The study published in Cureus covers in significant detail the reasons why the Bazett and Fridericia formulas result in different values for a given QT and heart rate, with Bazett generating longer QTc values at higher heart rates. Regardless, the question of which is the best correction formula for QT is still a matter of debate, and evidence suggests the relationship between the QT and RR intervals depends on the characteristics of the person being tested.
Therefore, it is advisable that whenever possible, a resting ECG should be acquired when the heart rate is steady and preferably between 60 and 100 beats per minute when assessing a patient for prolonged QT.
Retrospective analysis of ECGs may be useful for determining cost-effectiveness and optimized workflow. A 2015 study in The Journal of Pediatrics examined clinical data from over 8,600 ECGs performed as part of athletic pre-participation evaluations (PPE) to assess children and young adults' readiness to participate in sports. From 2005 to 2010, pediatricians selectively performed ECG during the PPE based on suspicious cardiac symptoms, such as dizziness or syncope. Only 0.5% of individuals receiving PPE alone were referred to cardiologists based on clinical suspicion, but 13% of individuals receiving PPE and an ECG were referred to cardiologists for further evaluation.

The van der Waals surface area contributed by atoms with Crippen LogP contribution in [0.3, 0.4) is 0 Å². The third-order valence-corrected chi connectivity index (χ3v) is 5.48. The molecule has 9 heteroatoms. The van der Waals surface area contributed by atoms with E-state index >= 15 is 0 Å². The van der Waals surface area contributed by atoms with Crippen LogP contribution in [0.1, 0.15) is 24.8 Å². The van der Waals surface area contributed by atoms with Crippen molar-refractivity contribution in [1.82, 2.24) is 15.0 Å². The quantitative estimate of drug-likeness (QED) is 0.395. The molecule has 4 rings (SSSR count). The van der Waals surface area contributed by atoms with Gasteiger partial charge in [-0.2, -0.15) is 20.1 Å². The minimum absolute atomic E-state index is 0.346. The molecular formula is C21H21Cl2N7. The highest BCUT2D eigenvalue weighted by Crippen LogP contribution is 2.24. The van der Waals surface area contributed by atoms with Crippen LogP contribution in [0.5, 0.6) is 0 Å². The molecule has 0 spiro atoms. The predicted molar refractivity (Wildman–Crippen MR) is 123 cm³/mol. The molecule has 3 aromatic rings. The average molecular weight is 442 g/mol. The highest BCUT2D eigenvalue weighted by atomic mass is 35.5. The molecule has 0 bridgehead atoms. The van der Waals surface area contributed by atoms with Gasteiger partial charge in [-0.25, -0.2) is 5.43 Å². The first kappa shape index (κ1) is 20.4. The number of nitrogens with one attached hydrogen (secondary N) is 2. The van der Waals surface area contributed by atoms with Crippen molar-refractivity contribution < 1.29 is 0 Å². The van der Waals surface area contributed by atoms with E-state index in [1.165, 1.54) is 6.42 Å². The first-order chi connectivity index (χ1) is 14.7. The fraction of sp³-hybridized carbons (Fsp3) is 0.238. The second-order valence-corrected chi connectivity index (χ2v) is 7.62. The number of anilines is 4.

Evaluation of the study's data years later further supports the use of ECG for diagnostic purposes, as PPE alone identified cardiac disease with a sensitivity of only 44%. Within one year of the PPE, cardiac disease was diagnosed in 0.5% of people receiving the test. However, incorporating the ECG into a PPE helped identify underlying cardiac disease in 18% of participants, allowing more patients to receive therapeutic procedures.
To learn more about the power of the ECG in today's clinical landscape, browse our Diagnostic ECG Clinical Insights Center.
AI's Role in Evaluating Data
The expanding use of AI can also benefit clinicians seeking to analyze previously recorded ECGs. The machine learning techniques involved go beyond evaluating only a small portion of the information contained in an ECG readout; rather, researchers are aiming to develop algorithmic frameworks that support large-scale ECG analysis.
Researchers created such an algorithm and published their findings in Circulation: Cardiovascular Quality and Outcomes with the ultimate goal of developing an automated, scalable, and interpretable method of characterizing cardiac structure and diastolic function, as well as detecting and tracking disease via patient-specific ECG profiles.